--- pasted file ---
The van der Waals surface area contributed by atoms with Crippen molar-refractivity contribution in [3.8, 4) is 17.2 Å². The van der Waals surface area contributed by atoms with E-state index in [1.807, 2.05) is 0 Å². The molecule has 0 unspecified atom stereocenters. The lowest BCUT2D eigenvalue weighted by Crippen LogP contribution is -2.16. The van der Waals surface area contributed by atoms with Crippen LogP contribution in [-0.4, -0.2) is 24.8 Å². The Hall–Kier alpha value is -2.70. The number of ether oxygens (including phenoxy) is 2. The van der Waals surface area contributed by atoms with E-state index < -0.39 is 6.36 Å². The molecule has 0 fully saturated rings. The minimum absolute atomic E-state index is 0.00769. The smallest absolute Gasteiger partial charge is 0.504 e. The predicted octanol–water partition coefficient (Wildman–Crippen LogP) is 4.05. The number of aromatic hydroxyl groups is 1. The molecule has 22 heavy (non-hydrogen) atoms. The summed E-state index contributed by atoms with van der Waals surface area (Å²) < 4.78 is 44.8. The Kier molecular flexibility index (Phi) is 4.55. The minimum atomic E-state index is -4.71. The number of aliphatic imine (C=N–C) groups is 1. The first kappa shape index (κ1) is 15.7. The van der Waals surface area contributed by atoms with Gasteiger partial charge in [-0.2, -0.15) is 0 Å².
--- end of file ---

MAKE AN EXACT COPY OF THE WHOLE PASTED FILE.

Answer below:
The van der Waals surface area contributed by atoms with Crippen molar-refractivity contribution in [3.8, 4) is 17.2 Å². The van der Waals surface area contributed by atoms with E-state index in [1.807, 2.05) is 0 Å². The molecule has 0 unspecified atom stereocenters. The lowest BCUT2D eigenvalue weighted by Crippen LogP contribution is -2.16. The van der Waals surface area contributed by atoms with Crippen LogP contribution in [-0.4, -0.2) is 24.8 Å². The Hall–Kier alpha value is -2.70. The number of ether oxygens (including phenoxy) is 2. The van der Waals surface area contributed by atoms with E-state index < -0.39 is 6.36 Å². The molecule has 0 fully saturated rings. The minimum absolute atomic E-state index is 0.00769. The smallest absolute Gasteiger partial charge is 0.504 e. The predicted octanol–water partition coefficient (Wildman–Crippen LogP) is 4.05. The number of aromatic hydroxyl groups is 1. The molecule has 22 heavy (non-hydrogen) atoms. The summed E-state index contributed by atoms with van der Waals surface area (Å²) < 4.78 is 44.8. The Kier molecular flexibility index (Phi) is 4.55. The minimum atomic E-state index is -4.71. The number of aliphatic imine (C=N–C) groups is 1. The first kappa shape index (κ1) is 15.7. The van der Waals surface area contributed by atoms with Gasteiger partial charge in [-0.2, -0.15) is 0 Å².